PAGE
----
The Spanish government has said it hopes the country will be open to international travellers from June, as the European Parliament discusses the introduction of Covid passports for the entire EU.

Tourism Minister Fernando Valdez said a pilot test for international tourism would be held in May to get Spain ready to receive passengers next month.

The EU is working on creating a digital certificate in time for the summer holidays, reports the BBC.

The pass would cover anyone who has either been vaccinated against Covid-19, tested negative or has recently recovered from the disease.

Several countries have already started using digital or paper passes to alleviate local lockdowns.

Valdez said at a tourism conference in Mexico that his country “will be ready in June to tell all travellers around the world that you can visit us.”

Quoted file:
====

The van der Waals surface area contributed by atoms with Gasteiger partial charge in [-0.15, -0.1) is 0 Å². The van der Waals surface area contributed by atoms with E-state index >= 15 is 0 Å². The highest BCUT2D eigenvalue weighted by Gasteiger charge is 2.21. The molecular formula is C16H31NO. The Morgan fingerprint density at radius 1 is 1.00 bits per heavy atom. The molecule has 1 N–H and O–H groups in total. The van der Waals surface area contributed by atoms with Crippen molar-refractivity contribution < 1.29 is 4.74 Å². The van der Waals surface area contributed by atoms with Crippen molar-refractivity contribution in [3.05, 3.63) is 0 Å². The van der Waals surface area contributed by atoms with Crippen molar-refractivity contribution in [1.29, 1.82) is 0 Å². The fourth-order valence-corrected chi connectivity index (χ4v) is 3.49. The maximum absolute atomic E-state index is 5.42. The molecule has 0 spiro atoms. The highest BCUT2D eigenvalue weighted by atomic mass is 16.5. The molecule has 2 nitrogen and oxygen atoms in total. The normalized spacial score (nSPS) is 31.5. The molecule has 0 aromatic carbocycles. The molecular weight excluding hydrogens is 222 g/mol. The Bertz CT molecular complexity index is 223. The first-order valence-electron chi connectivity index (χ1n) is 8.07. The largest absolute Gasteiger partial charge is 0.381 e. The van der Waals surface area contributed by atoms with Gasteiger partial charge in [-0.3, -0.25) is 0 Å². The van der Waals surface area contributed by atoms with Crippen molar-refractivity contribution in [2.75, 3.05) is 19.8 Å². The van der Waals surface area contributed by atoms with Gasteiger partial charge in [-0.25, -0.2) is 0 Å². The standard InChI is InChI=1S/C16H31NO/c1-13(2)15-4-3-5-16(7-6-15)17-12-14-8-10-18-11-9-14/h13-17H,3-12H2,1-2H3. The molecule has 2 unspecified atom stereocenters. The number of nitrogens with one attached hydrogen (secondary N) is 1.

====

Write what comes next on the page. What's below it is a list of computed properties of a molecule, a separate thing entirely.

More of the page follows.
However, any opening plan for non-European tourism would depend on the EU’s digital green certificate, and Valdez said it was not a magic wand.

Spain has long been a favourite destination for British tourists, but they will have to wait a few more weeks to find out if they can make reservations. As of May 17, travel abroad for tourism purposes could continue for people in England under Prime Minister Boris Johnson’s guidelines for easing restrictions.

The UK government is also expected to determine which countries will fall into the “green”, “amber” and “red” categories according to the new colour system based on the risk of infection. They will determine testing and quarantine requirements for travellers when they return from different countries.

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Akihito Muranaka
News writer at The Eastern Herald. Bringing news direct from Japan, Korea, China, Italy, and other parts of the world.